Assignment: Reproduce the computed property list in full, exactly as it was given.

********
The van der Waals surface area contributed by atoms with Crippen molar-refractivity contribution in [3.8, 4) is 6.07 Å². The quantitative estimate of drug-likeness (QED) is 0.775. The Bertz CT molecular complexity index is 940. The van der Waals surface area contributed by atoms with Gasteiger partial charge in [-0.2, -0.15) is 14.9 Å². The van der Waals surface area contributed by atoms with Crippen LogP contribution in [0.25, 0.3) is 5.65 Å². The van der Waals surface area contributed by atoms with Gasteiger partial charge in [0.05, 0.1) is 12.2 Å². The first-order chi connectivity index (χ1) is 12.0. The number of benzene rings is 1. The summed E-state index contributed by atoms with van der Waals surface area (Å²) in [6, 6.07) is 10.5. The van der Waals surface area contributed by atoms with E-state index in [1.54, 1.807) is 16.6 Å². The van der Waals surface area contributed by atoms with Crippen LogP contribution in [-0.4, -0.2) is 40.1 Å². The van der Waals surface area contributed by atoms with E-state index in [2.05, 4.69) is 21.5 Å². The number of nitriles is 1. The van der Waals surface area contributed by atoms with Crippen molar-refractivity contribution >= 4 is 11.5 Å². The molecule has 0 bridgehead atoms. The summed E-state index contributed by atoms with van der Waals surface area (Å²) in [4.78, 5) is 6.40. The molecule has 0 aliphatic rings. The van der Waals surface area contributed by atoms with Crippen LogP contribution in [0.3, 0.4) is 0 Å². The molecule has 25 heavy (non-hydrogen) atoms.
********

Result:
The van der Waals surface area contributed by atoms with Crippen molar-refractivity contribution in [3.8, 4) is 6.07 Å². The quantitative estimate of drug-likeness (QED) is 0.775. The Bertz CT molecular complexity index is 940. The van der Waals surface area contributed by atoms with Gasteiger partial charge in [-0.2, -0.15) is 14.9 Å². The van der Waals surface area contributed by atoms with Crippen LogP contribution in [0.25, 0.3) is 5.65 Å². The van der Waals surface area contributed by atoms with Gasteiger partial charge in [0.05, 0.1) is 12.2 Å². The first-order chi connectivity index (χ1) is 12.0. The number of benzene rings is 1. The summed E-state index contributed by atoms with van der Waals surface area (Å²) in [6, 6.07) is 10.5. The van der Waals surface area contributed by atoms with E-state index in [1.54, 1.807) is 16.6 Å². The van der Waals surface area contributed by atoms with Crippen LogP contribution in [-0.4, -0.2) is 40.1 Å². The van der Waals surface area contributed by atoms with E-state index in [2.05, 4.69) is 21.5 Å². The number of nitriles is 1. The van der Waals surface area contributed by atoms with Crippen molar-refractivity contribution >= 4 is 11.5 Å². The molecule has 0 bridgehead atoms. The summed E-state index contributed by atoms with van der Waals surface area (Å²) in [4.78, 5) is 6.40. The molecule has 0 aliphatic rings. The van der Waals surface area contributed by atoms with Crippen LogP contribution in [0.3, 0.4) is 0 Å². The molecule has 25 heavy (non-hydrogen) atoms.